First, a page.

graceful writers. Additionally, I routinely work with journalists, documentary filmmakers, museum curators, and playwrights, which is really satisfying and an essential part of my mission as an educator outside of the classroom. Last summer, for example, I talked about circus history to the public under a canvas tent at the National Mall in Washington, D.C., as part of the Smithsonian Folk Life Festival. You teach a course titled, Animals and American Culture. Did this inspire you to write your most recent book, The Gospel of Kindness: Animal Welfare and the Making of Modern America (Oxford University Press, 2016)? My course, Animals and American Culture, transformed my original book idea, a history of animal welfare in the United States, into The Gospel of Kindness, which explores the historical relationship between animal protectionism and American values at home and abroad from the 1830s to the eve of World War II. In my class, I ask students to think about what the American history survey looks like if we place animals at its center. This very big question helped me think big about the historical significance of animal protectionism, especially given its close relationship to better known social movements, such as temperance, asylum reform, and abolitionism. How does your research inform your teaching? My teaching and research constantly reinforce each other. My commitment to accessibility and narrative clarity in the classroom makes me a better historian and my scholarly research makes me a more effective teacher. My scholarship on the American circus enriches my classroom discussions of the rise of the railroads, urbanization, immigration and assimilation, the dissolution of Victorian gender norms, physical culture, racial segregation, and the genesis of the nation’s overseas empire. My

scholarship on animals allows my students to encounter a seemingly foreign past powered by animal muscle, in which drovers guided cattle, thundering cheek and jowl, down Wall Street as late as the 1870s. Students also learn how wandering pigs and cows were a major flashpoint between European settlers and Native Americans in colonial America. My students analyze the extraordinary significance of whaling to the early American economy; they understand the centrality of the horse to the building of modern America. My research on animals has also inspired me to transform my teaching: as a Provost Teaching Fellow (2015-2017), I developed a service learning initiative, which I am now implementing in my course, Animals and American Culture. Students are completing their service learning hours at either the Austin Animal Center or the Lady Bird Johnson Wildflower Center. Both locations offer rich opportunities to wed the major historical themes we are studying in class to broader forms of community engagement. You are a fellow of the Trice Professorship in Plan II and the Eleanor Butt Crook Endowment; how does private support help your research and teaching? Private support is incredibly important to my research and teaching—helping me travel to archives and helping me participate in exciting and innovative new teaching practices. The Trice Professorship in Plan II and the Eleanor Butt Crook Endowment allows me to work directly with the remarkable Plan II thesis students. We meet weekly to brainstorm ideas, work through the process of generating a thesis statement, and I point students to archival resources, secondary literature, and potential thesis supervisors and second readers. The process mirrors my own research, which, once again demonstrates that my research and my teaching are mutually constitutive.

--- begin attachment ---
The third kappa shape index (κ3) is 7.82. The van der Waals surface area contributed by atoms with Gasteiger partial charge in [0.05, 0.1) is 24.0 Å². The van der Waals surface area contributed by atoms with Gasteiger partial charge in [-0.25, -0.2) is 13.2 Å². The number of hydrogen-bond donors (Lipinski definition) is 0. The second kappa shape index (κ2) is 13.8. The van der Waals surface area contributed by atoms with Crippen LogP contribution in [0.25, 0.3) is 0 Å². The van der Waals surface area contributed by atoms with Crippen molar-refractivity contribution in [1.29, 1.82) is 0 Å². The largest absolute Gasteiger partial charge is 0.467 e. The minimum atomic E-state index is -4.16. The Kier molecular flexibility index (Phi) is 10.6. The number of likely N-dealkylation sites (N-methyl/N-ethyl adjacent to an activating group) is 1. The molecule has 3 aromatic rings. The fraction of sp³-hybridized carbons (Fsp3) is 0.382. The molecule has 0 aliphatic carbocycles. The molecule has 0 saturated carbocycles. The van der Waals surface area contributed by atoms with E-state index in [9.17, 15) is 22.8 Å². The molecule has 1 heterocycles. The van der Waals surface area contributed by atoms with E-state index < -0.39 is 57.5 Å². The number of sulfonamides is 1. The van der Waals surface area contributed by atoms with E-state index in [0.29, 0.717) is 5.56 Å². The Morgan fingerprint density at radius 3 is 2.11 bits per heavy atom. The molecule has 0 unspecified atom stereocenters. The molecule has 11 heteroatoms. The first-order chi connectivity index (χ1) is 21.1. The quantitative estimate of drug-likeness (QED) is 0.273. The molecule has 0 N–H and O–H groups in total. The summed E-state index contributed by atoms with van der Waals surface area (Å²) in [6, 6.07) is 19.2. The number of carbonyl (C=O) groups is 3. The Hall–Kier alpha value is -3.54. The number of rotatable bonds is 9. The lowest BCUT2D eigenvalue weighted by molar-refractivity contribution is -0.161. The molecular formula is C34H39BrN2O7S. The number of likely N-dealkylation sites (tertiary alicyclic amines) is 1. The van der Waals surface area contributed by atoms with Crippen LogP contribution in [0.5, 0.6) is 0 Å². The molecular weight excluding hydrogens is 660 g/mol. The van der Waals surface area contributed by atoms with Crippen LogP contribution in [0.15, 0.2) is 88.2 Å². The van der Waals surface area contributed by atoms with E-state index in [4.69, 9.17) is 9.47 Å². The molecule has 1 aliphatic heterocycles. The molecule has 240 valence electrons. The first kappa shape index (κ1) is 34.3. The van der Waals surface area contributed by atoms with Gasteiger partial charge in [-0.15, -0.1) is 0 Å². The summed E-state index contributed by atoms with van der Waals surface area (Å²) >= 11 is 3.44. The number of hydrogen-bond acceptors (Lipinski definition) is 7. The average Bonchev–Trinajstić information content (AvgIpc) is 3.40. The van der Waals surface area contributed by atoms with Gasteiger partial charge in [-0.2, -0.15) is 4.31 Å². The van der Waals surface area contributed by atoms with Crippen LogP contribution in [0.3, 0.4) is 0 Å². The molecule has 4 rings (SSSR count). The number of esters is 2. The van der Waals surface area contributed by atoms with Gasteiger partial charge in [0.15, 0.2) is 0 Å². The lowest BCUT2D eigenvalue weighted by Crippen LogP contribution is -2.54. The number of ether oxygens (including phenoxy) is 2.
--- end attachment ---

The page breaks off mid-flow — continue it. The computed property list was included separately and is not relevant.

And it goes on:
website: liberalarts.utexas.edu phone: 512-471-8861 The College of Liberal Arts The University of Texas at Austin 116 Inner Campus Dr., Stop G6000 Austin, TX 78712

Profile for College of Liberal Arts

Mid-Year Impact Report - Spring 2018  

Mid-Year Impact Report - Spring 2018